WASHINGTON, March 9, 2016 - More than 60 catfish exporting companies from China, Vietnam, Thailand and Myanmar have registered with the USDA in an effort to qualify to continue shipping to the U.S., but government records show that past food safety violations may make it a challenge for some.
The rush to register with USDA’s Food Safety and Inspection Service comes as the agency assumes regulatory responsibilities from the FDA. Congress ordered FSIS to take over catfish inspection in 2008, but the agency balked for years, saying it was unclear if the catfish-like pangasius produced and exported by Asian countries like Vietnam fell under its jurisdiction.
Congress answered that question in the 2014 farm bill, telling USDA it does have the regulatory mandate to oversee the imports and on Dec. 2, 2015, the department published a final rule announcing it would take over inspection of domestic and imported catfish. FSIS officials began inspecting domestic producers on Mar. 1 and will start monitoring imports on Apr. 15.
The millions of dollars being spent to move catfish inspection from FDA to USDA caused a rift in Congress as many lawmakers complained it was a waste of money. But the switch to USDA was cemented with the support of Republican Sen. Thad Cochran, from the catfish-farming state of Mississippi and one of the four primary architects of the last farm bill.
Over the coming months foreign exporters will have to prove to the FSIS that their food safety procedures are equivalent to those practiced by U.S. producers, but FDA records show that some suppliers have long histories of seeing shipments rejected due to drug residues and sanitary problems.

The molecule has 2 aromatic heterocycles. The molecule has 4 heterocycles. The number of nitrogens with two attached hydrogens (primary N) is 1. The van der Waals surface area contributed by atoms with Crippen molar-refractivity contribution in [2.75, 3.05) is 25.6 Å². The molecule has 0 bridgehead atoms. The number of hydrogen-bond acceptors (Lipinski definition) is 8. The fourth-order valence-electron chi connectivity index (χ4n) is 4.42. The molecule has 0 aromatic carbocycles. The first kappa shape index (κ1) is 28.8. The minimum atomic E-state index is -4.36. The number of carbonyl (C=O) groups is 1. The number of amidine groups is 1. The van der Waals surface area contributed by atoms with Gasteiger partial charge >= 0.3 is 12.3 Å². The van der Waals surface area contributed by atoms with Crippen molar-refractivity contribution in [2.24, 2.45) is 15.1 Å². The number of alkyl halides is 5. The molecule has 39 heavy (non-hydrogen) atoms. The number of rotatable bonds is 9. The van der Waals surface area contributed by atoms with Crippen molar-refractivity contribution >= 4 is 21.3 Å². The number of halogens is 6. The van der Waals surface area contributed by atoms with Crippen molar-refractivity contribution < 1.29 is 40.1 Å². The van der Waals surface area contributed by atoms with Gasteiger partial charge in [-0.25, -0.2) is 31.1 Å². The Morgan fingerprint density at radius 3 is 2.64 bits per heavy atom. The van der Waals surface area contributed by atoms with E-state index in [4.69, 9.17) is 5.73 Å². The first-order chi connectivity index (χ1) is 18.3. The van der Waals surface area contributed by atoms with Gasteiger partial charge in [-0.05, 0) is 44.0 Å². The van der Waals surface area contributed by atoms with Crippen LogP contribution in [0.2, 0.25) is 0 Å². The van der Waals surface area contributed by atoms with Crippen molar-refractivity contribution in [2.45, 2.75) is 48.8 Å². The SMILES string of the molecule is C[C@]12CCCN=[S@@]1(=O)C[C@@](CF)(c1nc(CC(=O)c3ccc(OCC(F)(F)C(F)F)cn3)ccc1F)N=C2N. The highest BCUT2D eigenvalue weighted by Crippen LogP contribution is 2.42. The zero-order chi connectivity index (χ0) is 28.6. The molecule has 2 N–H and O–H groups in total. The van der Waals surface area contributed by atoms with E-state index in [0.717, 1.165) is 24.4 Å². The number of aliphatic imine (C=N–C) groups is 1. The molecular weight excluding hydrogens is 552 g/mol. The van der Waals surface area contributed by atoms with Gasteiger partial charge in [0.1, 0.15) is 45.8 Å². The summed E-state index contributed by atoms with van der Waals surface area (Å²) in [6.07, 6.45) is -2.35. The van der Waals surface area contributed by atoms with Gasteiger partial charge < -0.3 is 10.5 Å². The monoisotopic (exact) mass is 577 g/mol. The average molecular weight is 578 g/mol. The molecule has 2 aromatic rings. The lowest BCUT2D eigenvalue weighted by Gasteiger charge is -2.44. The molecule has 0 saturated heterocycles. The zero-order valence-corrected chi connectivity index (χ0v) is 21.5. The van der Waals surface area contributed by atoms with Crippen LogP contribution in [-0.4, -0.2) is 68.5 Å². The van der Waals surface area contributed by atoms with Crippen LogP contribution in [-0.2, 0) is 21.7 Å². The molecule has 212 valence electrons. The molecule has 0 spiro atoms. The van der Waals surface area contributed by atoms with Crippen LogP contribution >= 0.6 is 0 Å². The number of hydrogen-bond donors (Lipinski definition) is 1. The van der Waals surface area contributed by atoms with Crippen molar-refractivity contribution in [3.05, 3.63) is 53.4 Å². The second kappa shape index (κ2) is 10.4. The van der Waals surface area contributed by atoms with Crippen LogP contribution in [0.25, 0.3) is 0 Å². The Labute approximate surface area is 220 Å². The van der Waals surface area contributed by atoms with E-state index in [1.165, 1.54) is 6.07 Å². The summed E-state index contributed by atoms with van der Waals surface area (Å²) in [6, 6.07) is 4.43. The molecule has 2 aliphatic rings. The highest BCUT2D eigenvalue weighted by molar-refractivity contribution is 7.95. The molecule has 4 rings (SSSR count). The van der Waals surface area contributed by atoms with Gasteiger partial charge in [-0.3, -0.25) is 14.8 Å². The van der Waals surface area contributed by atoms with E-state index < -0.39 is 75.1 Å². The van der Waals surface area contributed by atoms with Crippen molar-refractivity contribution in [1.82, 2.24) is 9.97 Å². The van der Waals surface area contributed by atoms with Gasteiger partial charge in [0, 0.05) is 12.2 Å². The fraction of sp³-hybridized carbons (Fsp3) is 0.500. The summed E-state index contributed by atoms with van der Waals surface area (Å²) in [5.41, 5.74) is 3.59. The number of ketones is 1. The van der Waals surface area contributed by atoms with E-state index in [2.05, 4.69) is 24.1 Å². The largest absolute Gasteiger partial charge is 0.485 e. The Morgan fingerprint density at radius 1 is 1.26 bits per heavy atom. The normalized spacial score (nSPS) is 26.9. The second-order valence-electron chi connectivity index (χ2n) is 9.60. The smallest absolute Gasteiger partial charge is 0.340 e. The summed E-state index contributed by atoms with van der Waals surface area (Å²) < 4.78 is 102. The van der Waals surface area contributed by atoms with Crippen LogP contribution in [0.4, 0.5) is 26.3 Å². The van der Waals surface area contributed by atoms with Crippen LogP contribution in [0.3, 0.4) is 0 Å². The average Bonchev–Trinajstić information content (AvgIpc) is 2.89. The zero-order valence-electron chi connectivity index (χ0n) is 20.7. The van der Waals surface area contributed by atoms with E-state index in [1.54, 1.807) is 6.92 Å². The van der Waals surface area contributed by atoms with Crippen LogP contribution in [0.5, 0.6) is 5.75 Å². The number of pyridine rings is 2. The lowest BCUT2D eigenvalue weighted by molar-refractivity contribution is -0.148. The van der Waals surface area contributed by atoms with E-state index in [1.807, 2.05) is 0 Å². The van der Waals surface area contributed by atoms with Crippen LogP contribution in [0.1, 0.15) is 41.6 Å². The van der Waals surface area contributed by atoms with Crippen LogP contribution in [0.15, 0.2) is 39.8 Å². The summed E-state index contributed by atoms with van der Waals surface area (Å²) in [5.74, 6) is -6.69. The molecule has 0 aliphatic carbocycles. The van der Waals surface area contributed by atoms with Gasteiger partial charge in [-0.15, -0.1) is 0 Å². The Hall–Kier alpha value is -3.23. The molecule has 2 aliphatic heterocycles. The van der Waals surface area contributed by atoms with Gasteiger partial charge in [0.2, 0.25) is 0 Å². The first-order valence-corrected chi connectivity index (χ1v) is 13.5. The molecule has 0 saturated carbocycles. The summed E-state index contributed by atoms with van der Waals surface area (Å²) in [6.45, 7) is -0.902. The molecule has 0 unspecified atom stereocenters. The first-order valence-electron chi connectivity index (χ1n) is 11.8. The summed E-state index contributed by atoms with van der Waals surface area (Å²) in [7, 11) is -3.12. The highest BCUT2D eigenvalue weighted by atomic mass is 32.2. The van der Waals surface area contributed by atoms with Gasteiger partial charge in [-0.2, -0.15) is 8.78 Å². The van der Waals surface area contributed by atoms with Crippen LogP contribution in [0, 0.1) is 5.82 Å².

China’s Jiangsu HaiTian Sea-Beach Aquatic Foods Co. most recently had a shipment of catfish rejected by the FDA in November. The catfish was adulterated with banned veterinary drugs and additives, making the seafood unsafe for U.S. consumers, the FDA said in an “import refusal report.” The rejection was just one of many the company had experienced in recent years, but it is still listed among businesses seeking approval from FSIS.
The FDA was only inspecting about 2 percent of catfish imports, so documented rejections of shipments from companies like Jiangsu, Thailand-based I.T. Food Industries Co. and Vietnam-based HV Corp. represent just the tip of the iceberg when it comes to unsafe imports, said Chad Causey, a spokesman for Catfish Farmers of America. All three companies have had catfish shipments refused because of contamination with chemicals that are banned in the U.S., the presence of salmonella or other reasons.
“The move to FSIS is all about food safety and I think the refusals data from FDA really backs up why U.S. farmers are concerned enough to push to be regulated at a higher level to protect consumer confidence in the overall fish market,” Causey said.
Food safety has been the rallying cry for proponents of moving catfish inspection to FSIS, but the switch is also expected to strongly benefit U.S. fish farmers if tougher food safety standards cause a drop in Asian competition. And FSIS, in a 2011 analysis published in the Federal Register, suggested this could be the case. U.S. catfish farms, mostly in Mississippi, Alabama, Arkansas and Texas, produced about $361 million worth of catfish in 2015, USDA data show.